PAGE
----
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Thrush in pregnancy: causes and treatment

Learn everything you need to know about suffering from thrush during pregnancy. See how to treat and prevent vaginal yeast infection.

Facts about thrush during pregnancy

Common among women, vaginal yeast infection – known as thrush – is mainly caused by the Candida fungus and affects 3 out of 4 women at least once during their lifetime. Often triggered due to consumption of antibiotics or wearing tight clothing and underwear, pregnant women can get thrush because of the rapid changes affecting their bodies. Hormonal imbalances, and especially the high level of oestrogen, increases the likelihood of developing vaginal thrush.

If you develop thrush during pregnancy or whilst trying for a baby, you should not worry. Here are some facts about thrush in pregnancy that every soon-to-be mother should know:

  • Thrush will not prevent you from getting pregnant

  • Thrush is not known to harm your unborn baby

  • In only around 2% of cases is thrush passed on to a baby during delivery

How to avoid and treat thrush during pregnancy

There are a number of precautionary steps every pregnant woman can take to lower the risk of developing thrush while pregnant. They are easy, practical and effective in preventing a vaginal yeast infection. Proper hygiene, breathable cotton underwear, and regular check-ups with your GP are some of the things that help lower the risk of thrush.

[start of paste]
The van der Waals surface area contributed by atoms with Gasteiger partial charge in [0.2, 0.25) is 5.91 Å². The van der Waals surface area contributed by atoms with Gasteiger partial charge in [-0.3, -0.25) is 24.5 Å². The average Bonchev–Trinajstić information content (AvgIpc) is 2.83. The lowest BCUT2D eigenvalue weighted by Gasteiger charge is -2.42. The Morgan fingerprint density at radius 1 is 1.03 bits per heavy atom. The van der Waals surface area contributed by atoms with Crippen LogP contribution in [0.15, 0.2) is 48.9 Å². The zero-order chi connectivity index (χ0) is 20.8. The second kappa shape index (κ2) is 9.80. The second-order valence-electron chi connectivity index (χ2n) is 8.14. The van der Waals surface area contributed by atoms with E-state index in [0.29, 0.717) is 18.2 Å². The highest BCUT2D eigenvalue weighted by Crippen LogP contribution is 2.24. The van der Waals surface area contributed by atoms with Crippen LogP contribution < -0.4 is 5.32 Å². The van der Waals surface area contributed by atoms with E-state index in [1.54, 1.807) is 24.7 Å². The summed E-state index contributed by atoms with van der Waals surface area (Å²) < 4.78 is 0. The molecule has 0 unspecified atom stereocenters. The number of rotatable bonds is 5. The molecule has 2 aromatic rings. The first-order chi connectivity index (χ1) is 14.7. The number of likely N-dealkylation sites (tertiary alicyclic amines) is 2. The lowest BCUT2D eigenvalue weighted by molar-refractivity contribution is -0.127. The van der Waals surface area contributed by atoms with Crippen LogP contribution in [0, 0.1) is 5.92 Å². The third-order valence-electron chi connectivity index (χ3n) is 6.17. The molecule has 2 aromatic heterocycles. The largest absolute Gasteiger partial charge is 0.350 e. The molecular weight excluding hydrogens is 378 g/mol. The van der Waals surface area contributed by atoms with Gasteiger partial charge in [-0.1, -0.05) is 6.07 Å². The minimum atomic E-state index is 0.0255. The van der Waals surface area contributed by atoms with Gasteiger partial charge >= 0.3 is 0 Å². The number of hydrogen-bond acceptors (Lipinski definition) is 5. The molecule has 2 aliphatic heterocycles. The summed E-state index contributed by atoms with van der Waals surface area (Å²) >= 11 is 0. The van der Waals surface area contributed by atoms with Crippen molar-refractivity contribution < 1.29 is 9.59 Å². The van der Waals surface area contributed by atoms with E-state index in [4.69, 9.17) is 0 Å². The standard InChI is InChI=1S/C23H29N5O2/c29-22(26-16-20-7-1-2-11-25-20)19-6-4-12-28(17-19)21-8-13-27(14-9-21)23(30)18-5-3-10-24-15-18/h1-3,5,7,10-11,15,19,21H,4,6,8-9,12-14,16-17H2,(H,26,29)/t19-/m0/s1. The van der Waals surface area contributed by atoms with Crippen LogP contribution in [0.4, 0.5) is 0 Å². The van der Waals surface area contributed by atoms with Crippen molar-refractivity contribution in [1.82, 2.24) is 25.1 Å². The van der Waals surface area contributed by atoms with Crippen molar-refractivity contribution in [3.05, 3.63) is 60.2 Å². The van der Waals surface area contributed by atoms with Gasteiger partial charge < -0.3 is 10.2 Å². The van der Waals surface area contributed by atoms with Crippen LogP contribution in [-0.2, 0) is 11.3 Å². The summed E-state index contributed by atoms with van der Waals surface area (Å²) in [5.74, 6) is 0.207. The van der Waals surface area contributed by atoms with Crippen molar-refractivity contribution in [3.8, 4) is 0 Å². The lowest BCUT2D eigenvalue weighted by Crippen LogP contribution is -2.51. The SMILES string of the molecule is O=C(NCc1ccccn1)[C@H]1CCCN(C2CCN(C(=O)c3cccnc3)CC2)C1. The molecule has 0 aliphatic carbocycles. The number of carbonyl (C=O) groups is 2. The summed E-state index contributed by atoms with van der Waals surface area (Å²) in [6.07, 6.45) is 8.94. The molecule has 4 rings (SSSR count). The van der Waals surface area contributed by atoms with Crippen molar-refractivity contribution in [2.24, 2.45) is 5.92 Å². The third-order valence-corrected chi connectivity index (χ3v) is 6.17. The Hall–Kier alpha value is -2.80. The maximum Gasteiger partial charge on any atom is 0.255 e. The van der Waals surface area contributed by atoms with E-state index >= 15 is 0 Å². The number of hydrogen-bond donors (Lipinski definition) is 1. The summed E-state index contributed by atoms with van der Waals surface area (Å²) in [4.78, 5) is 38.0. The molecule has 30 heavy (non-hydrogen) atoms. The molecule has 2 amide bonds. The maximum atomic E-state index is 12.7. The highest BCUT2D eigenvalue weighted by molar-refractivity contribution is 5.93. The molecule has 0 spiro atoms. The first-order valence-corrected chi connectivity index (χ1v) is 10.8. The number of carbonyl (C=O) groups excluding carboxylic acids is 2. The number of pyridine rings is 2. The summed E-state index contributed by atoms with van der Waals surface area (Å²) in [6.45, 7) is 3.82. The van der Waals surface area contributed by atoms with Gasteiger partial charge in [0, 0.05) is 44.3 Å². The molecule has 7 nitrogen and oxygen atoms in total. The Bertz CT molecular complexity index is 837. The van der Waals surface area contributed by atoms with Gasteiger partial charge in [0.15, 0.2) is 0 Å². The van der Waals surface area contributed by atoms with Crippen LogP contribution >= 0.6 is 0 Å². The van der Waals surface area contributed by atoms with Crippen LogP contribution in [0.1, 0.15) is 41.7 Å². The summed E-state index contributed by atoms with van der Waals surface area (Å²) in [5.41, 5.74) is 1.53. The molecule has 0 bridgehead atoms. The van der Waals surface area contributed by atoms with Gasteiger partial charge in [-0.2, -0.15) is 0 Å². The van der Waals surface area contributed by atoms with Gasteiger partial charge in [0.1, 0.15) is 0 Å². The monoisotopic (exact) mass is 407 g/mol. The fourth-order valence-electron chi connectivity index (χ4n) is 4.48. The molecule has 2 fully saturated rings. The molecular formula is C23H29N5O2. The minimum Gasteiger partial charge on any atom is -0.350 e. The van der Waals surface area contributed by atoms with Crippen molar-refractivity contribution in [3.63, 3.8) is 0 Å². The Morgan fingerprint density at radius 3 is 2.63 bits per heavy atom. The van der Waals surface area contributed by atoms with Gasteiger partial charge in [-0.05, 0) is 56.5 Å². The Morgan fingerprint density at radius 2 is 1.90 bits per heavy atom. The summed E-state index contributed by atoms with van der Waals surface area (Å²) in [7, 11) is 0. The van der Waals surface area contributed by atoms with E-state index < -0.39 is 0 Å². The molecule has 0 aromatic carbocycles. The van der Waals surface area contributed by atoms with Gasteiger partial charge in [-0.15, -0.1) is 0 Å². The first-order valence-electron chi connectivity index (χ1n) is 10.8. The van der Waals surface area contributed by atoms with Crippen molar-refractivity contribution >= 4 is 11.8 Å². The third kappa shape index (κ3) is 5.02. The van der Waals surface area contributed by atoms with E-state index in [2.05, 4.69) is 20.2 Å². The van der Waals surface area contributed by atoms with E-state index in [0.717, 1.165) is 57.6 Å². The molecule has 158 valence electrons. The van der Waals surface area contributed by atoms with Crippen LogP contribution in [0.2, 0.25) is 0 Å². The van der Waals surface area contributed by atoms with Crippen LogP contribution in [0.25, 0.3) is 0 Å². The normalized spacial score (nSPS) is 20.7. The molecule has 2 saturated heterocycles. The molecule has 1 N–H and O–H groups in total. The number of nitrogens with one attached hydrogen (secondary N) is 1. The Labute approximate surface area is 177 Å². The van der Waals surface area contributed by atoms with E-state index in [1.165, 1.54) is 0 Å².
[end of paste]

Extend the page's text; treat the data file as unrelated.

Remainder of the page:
However, if you still develop a yeast infection, first see your GP before undertaking any yeast infection treatments. Thrush treatments often include recommending an anti-fungal vaginal pessary or cream. Medicines can affect the unborn baby. Always talk to your doctor or pharmacist before taking any medicine in pregnancy.  It is important to know that oral capsule containing fluconazole should not be taken during pregnancy for treating thrush.

Here are some tips to help you avoid thrush:

  • Wear breathable cotton underwear that is not too tight

  • Ensure proper hygiene but avoid bubble baths, using soaps or any personal care products made with harsh chemicals around your vagina

  • Do not douche as it might increase the risk of vaginal irritation and disrupt the vaginal pH balance

  • Change underwear daily and wash it in hot water

  • Wipe from the front to the back ­to stop the bacteria from being transported to your vagina